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Smith, Sanchez and other draft thoughts

Smith, Sanchez and other draft thoughts

The NFL draft takes place in a week from Saturday and the Washington Redskins will be on the clock at pick number 13. They also have picks in the third (80th overall), fifth (150), sixth (186) and a compensatory pick in the seventh (243). The second- and seventh-round picks are vaporware, having gone in trades for Jason Taylor and Erazmus James respectively. The fourth-rounder was used to obtain Pete Kendall.

Those are all the picks they have for right now. There is a lot of talk about trading down to pick up some extra selections as the Redskins did last year. Of course you have to find a partner to do that and in most cases a team won't commit to trading up until the pick that they may want is on the clock to ensure that the player that they covet will be there.

If, say, quarterback Mark Sanchez is on the board at #13, the Redskins' phone could well be ringing off the hook. The Jets need a QB, and they pick at No. 17. They could slide up to get Sanchez and give up their third-round pick to do so.

They could trade out of the first round altogether like they did last year, but that seems unlikely. It would take three second-round picks to get the 13th pick and as of now no other team has the ammo to be able to pull this off.

Another way to gain up additional picks is to trade selections in future years. While I don't think that Vinny Cerrato and Jim Zorn are on the hot seat to the extent that some do, I wouldn't be shocked to see them pull the trigger and use the team's 2010 first-round pick a year early. The standard formula is that next year's first gets you a second this year and if there is a player that the Redskins want sitting there and a team is willing to deal, they could well do it.

If the Redskins do pick at 13, who will they take? If I had to take a guess right now—and, unlike others, I will admit that this is just a guess—I'd say Alabama tackle Andre Smith. Yes, he blew off the combine, and he appeared to be a fat tub of goo at his pro day. Yes, he was suspended from the Crimson Tide's bowl game for a violation of team rules. However, if he's there he's the best player on the board, hands down. I'll take three years of game film showing a guy who has produced more pancakes than IHOP over the past three years over a couple of months of suspect behavior. Certainly, the Redskins would have to do their homework but in the absence of any red flags prior to February of this year they should pull the trigger.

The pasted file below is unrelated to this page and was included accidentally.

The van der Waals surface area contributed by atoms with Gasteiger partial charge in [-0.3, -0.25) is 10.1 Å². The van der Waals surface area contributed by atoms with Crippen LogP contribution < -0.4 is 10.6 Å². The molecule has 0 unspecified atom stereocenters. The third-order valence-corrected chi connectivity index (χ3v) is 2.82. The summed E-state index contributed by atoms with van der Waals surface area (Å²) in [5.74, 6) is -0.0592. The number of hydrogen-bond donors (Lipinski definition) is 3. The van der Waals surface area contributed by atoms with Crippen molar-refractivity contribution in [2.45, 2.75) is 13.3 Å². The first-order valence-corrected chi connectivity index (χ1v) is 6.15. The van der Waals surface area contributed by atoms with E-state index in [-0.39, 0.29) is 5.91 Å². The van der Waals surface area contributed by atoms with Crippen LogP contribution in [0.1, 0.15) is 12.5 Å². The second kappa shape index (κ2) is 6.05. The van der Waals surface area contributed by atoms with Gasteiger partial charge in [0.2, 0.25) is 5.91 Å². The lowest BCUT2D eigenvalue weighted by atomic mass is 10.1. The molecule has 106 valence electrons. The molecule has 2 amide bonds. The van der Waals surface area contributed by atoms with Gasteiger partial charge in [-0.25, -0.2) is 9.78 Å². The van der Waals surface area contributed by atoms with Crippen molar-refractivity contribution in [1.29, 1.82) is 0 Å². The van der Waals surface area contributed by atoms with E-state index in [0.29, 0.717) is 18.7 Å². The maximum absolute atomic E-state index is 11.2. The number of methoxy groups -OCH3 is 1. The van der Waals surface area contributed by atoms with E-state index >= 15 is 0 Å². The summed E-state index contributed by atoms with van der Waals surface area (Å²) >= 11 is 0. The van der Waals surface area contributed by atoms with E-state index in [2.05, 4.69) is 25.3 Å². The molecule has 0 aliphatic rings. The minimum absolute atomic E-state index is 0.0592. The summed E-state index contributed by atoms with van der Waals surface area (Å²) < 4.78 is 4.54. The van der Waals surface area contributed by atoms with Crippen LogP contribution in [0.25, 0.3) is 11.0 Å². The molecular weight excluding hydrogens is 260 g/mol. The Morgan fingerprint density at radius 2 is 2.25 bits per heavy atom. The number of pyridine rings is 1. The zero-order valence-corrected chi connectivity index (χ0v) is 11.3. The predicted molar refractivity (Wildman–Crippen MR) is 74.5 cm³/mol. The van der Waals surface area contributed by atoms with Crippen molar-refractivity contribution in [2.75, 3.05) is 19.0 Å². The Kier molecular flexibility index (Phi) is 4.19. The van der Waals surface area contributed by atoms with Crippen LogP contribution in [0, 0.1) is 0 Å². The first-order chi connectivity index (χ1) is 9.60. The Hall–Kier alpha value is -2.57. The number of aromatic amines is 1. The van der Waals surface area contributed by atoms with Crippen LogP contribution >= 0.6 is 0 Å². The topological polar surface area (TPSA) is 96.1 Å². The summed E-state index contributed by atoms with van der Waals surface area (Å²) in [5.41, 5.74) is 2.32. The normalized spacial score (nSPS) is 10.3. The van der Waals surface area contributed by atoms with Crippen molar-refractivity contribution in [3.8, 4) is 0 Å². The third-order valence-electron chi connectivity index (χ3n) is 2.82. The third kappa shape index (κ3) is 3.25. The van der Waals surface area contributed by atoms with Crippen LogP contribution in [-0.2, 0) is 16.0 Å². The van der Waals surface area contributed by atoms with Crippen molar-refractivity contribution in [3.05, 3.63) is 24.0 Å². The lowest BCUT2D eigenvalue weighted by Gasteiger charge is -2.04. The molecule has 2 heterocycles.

It appears that more and more teams are starting to look at film of Smith rather than examine his pro day girth, however, and Smith may not be there at 13. Another choice at offensive tackle, Michael Oher of Mississippi, is sliding in the opposite direction so the Redskins may not be able to upgrade the tackle position in the first round. The worst mistake you can make is to reach to fill a need.

Will they take Sanchez? Mel Kiper created an uproar on Redskins message boards by listing the USC product as the Skins' selection at #13. I think that there is about a 10% chance that he is right. You have to look at the fact that Jason Campbell is in the last year of his deal and the recent Jay Cutler pursuit has to make you believe that the Redskins think that they can upgrade the position. While they say that Campbell is their man, I don't think that they'll hesitate to pull the trigger on Sanchez if he's by far the best player on their board.

My dark horse for the pick is running back Knowshon Moreno of Georgia. I think that they have to have someone who can be productive in spelling Clinton Portis, and they need to look beyond the Portis era. If there is no salary cap in 2010, in fact, that era could end sooner rather than later.

Things should settle down in the next week or so and I'll post a revised guess prediction for the pick. I am planning on doing a live blog for both days of the draft so check back for details on that.

The first excerpt from my new book The Redskins Chronicle has been posted. Go here to take a look. To find out more about the book and to sign up to get notified when it gets published, go to RedskinsChronicle.com.

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Need to Know: How many starters are left from the Redskins' last playoff game?

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USA Today Sports Images

Need to Know: How many starters are left from the Redskins' last playoff game?

Here is what you need to know on this Friday, January 19, 54 days before NFL free agency starts.

Timeline  

Days until:

—NFL franchise tag deadline (3/6) 46
—NFL Draft (4/26) 97
—2018 NFL season starts (9/9) 233

Things change quickly

Two years ago today, the Redskins were in the process of picking up the pieces after their 35-18 home loss to the Packers in the wild-card round of the 2015 season playoffs. How many of the 22 players who started that game for Washington are still with the team? You may be surprised to find out just how few are likely to be with the Redskins when the season opens in September.

Offense:

WR DeSean Jackson—Signed with the Bucs as a free agent last year.
WR Pierre Garçon—Signed with 49ers as a free agent last year.
WR Jamison Crowder—Still with the Redskins
TE Jordan Reed—Still with the Redskins
LT Trent Williams—Still with the Redskins
LG Spencer Long—Set to be an unrestricted free agent
C Kory Lichtensteiger—Retired following the 2016 season